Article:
The ACNC has registered over 3,000 new charities, with more than 60,000 charities now listed on the Register. Each of the charities listed has met the legal definition of charity and various other requirements outlined under the ACNC Act. All registered charities (except basic religious charities) must meet a set of governance standards in order to maintain ACNC registration. They must keep their information on the register up-to-date, file an Annual Information Statement, and, at the end of the 2013–2014 financial year they are due to provide annual financial information statements to the ACNC. These statements are to vary in the level of reporting required, depending on the charity’s size in terms of revenue.
The rationale behind the register is that it will make charities more transparent and accountable and thereby maintain confidence in the sector. Would-be donors and volunteers are able to search the register to determine whether or not a given charity is legitimate, and to make informed choices about whether or not they wish to give their time and/or money.
The ACNC has also played a more active regulatory role. In its first year of operations the ACNC undertook compliance-related activity in response to 202 complaints. These complaints had to do with governance, fraudulent or criminal activity and private benefit. As at January 2014, the ACNC had 55 cases open, eight of which, it states, involved ‘investigations of serious matters’.
To assist charities to meet their legal and regulatory obligations (including financial reporting), the ACNC has provided education and guidance materials via its website. ACNC staff have also conducted community education programs and made a number of presentations to this end.
The information contained on the ACNC register is to contribute to a Charity Passport. This is a collection of baseline corporate and financial reporting information that is able to be shared by authorised Commonwealth Government agencies, with the goal of reducing reporting duplication for charities. Over time, it is envisaged that the Charity Passport will enable charities to report just once to the ACNC, with the ACNC working towards adoption of the charity passport at the state and territory level.
To date, two of the jurisdictions—South Australia (SA) and the Australian Capital Territory (ACT)—have aligned their regulatory frameworks for charities with those of the ACNC. As such, both the SA and ACT governments have waived their reporting requirements for those charities registered with the ACNC.
The Bill has been referred to the Senate Economics Legislation Committee for inquiry and report by 16 June 2014. Details of the inquiry are at the inquiry homepage.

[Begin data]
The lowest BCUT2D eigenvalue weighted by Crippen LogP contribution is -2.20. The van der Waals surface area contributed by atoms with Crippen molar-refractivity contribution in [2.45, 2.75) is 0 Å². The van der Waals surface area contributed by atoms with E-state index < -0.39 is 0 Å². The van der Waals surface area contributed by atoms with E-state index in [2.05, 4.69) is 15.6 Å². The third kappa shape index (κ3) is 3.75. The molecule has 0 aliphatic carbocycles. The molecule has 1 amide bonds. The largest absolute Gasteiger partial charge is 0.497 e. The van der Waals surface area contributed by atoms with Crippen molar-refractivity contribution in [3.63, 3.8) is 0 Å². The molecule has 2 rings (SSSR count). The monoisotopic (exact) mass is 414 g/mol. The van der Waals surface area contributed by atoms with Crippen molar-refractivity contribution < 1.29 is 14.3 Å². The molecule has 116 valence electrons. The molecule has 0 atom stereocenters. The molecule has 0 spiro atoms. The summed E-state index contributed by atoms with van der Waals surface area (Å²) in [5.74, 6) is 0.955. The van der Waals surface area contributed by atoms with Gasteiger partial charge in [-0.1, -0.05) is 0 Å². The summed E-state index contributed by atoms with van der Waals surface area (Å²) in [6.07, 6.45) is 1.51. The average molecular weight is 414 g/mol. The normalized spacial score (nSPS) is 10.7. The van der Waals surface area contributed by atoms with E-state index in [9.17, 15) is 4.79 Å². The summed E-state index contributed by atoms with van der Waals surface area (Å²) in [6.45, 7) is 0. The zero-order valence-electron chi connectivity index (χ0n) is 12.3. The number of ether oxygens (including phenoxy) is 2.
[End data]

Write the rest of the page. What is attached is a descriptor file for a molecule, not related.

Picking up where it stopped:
Generally speaking, submissions on the Bill have been supportive of the ACNC and its efforts. A number have expressed some disquiet over the lack of clarity regarding the successor agency and regulatory framework that are to replace the ACNC. In the absence of such detail, they observe, it is not possible to make an informed assessment about the impact of the repeal of the ACNC Act. Some submissions have called for the Government to conduct a consultation process on what the alternative arrangements should be, prior to the development of the second Bill.
Unsurprisingly, the Opposition is opposed to any attempts to do away with the ACNC.
Shadow Assistant Treasurer and Shadow Minister for Competition, Andrew Leigh has argued in the Parliament and in the media on a number of occasions that the Government should retain the ACNC. In an op-ed piece of 20 March 2014, for example, Leigh insists that the ACNC has helped Australian charities to ‘strengthen their transparency and accountability so the public can have confidence in the sector and the good work it does’. He goes on to argue that were the Government to scrap the ACNC this would also involve the abolition of its red tape reduction directorate and thereby undercut the Government’s stated goal of cutting red tape.
Leigh also emphasises that, based on a Pro Bono Australia survey of over 1,500 respondents from the
not-for-profit sector conducted in August 2013, a majority of the sector supports the retention of the ACNC. Of those respondents who expressed an opinion, 81 per cent supported the ACNC as a regulatory system with only six per cent wishing to see the regulation of charities being returned to the ATO.
In a Ministerial Statement of 19 March 2014, Leader of the Opposition, Bill Shorten expressed his concern that ‘the Government is proposing to repeal a body that not only has the support of the sector that it regulates but also reduces red tape’. In support of his argument that the sector generally supports the ACNC, Shorten cited an open letter to the Government from 54 leaders from the charities sector which praises the ACNC and appeals for its retention. Shorten also referred to the Pro Bono Australia survey mentioned above.
Senator Rachel Siewert has indicated that the Greens intend to oppose the abolition of the ACNC. Arguing in support of the ACNC, Siewert has stated that repealing the body would involve ‘handing assessment and regulation of the not-for-profit sector back to the ATO, an organisation which is ill-equipped for the task and lacks important transparency’. Siewert observes that the ACNC is still settling into its role and that both it and the not-for-profit sector reforms it is implementing are ‘a work in progress’. She goes on to argue that the Government should work with the sector ‘to improve the ACNC, rather than taking the backwards step of destroying it’. Like Leigh, Siewert makes reference to the not-for-profit sector’s general support for the ACNC, arguing ‘Tony Abbott and the Coalition are showing deep disrespect to the community sector by trying to repeal the ACNC, despite its broad support’.